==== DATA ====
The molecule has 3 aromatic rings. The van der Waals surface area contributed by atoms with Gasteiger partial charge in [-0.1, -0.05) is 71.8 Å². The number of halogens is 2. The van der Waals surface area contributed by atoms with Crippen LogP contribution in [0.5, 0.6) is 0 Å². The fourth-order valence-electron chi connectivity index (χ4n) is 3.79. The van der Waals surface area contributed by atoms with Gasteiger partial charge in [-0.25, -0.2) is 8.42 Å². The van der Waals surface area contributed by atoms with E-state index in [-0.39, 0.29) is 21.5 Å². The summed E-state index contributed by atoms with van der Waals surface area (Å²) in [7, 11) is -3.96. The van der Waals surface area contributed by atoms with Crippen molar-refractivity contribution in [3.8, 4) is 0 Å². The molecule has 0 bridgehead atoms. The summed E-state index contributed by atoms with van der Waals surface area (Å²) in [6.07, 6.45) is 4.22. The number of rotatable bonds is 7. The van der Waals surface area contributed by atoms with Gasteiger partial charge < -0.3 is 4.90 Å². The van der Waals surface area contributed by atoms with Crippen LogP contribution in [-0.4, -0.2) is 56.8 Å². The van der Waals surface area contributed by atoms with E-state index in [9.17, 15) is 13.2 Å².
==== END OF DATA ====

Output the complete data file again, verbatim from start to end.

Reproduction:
The molecule has 3 aromatic rings. The van der Waals surface area contributed by atoms with Gasteiger partial charge in [-0.1, -0.05) is 71.8 Å². The number of halogens is 2. The van der Waals surface area contributed by atoms with Crippen LogP contribution in [0.5, 0.6) is 0 Å². The fourth-order valence-electron chi connectivity index (χ4n) is 3.79. The van der Waals surface area contributed by atoms with Gasteiger partial charge in [-0.25, -0.2) is 8.42 Å². The van der Waals surface area contributed by atoms with E-state index in [-0.39, 0.29) is 21.5 Å². The summed E-state index contributed by atoms with van der Waals surface area (Å²) in [7, 11) is -3.96. The van der Waals surface area contributed by atoms with Crippen molar-refractivity contribution in [3.8, 4) is 0 Å². The molecule has 0 bridgehead atoms. The summed E-state index contributed by atoms with van der Waals surface area (Å²) in [6.07, 6.45) is 4.22. The number of rotatable bonds is 7. The van der Waals surface area contributed by atoms with Gasteiger partial charge < -0.3 is 4.90 Å². The van der Waals surface area contributed by atoms with Crippen LogP contribution in [-0.4, -0.2) is 56.8 Å². The van der Waals surface area contributed by atoms with E-state index in [9.17, 15) is 13.2 Å².